Glycosylation is an ubiquitous type of protein post-translational modification (PTM) in eukaryotic cells, which plays vital roles in various biological processes such as cellular communication, ligand recognition and subcellular recognition. It is estimated that greater than 50% of the entire human proteome is glycosylated. However, it is still a significant challenge to identify glycosylation sites, which requires expensive and laborious experimental research. Thus, bioinformatics approaches that can predict the glycan occupancy at specific sequons in protein sequences would be useful for understanding and utilising this very important PTM.
Dr. Jiangning Song from the Department of Biochemistry and Molecular Biology at Monash University and his collaborators have designed and developed a bioinformatics tool – GlycoMine-Struct for predicting glycosylation sites. GlycoMine-Struct is a comprehensive tool for the systematic in-silico identification of N-linked and O-linked glycosylation sites in the human proteome. Through R@CMon, a dedicated cloud project with computational and storage resources has been provisioned to develop and host the GlycoMine-Struct tool. The flexible and scalable R@CMon-powered development environment enabled rapid prototyping, testing and re-deployment of the tool.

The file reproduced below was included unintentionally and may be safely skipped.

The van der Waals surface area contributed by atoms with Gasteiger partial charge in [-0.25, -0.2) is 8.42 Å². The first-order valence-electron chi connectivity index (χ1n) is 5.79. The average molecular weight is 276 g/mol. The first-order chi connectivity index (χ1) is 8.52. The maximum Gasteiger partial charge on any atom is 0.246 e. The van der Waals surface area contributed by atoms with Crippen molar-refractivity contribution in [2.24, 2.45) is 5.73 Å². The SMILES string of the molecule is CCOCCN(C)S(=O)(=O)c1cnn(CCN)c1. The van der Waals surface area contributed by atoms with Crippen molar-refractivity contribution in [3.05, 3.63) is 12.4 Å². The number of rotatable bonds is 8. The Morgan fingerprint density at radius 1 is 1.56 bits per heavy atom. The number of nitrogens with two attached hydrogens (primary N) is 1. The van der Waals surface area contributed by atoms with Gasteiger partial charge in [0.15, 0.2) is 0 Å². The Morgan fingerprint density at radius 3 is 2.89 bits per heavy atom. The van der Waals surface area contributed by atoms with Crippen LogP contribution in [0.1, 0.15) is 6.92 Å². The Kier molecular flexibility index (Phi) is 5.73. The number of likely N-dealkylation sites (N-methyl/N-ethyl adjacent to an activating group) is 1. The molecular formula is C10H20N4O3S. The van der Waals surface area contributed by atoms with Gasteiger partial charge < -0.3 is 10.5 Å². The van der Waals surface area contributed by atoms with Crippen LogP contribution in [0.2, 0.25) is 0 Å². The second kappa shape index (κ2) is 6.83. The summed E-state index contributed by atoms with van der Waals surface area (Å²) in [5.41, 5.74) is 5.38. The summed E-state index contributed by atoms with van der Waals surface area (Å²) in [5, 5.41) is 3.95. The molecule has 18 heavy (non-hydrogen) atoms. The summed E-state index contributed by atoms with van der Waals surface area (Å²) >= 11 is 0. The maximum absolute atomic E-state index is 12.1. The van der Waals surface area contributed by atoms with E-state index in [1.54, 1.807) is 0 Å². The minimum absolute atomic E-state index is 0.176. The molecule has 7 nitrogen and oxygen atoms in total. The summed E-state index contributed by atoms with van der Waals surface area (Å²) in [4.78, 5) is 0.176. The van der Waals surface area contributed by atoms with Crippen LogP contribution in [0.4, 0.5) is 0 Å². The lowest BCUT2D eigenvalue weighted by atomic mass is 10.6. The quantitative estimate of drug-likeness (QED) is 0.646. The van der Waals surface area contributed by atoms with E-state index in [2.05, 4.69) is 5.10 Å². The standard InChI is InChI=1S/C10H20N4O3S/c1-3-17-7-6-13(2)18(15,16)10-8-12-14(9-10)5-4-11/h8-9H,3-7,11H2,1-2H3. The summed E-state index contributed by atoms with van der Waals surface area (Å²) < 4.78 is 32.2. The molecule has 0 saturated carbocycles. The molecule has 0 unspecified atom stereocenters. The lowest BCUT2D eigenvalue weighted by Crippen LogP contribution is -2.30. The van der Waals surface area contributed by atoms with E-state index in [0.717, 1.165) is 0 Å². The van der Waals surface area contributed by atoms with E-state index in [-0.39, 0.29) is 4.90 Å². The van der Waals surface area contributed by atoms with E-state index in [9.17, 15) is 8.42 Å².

GlycoMine-Struct is now a publicly accessible web service, available to the wider research community. Users can now easily submit protein structure input files in PDB (Protein Data Bank) format to perform sites prediction on GlycoMine-Struct. Since it went public, GlycoMine-Struct has been accessed and used by thousands of local and international users, and still growing. A scientific reports paper has been published, highlighting the collaborative work done to develop GlycoMine-Struct, as an essential bioinformatics tool for improving the prediction of human glycosylation sites. The R@CMon team is actively supporting the GlycoMine-Struct project as it continues to serve the research community and develop performance improvements.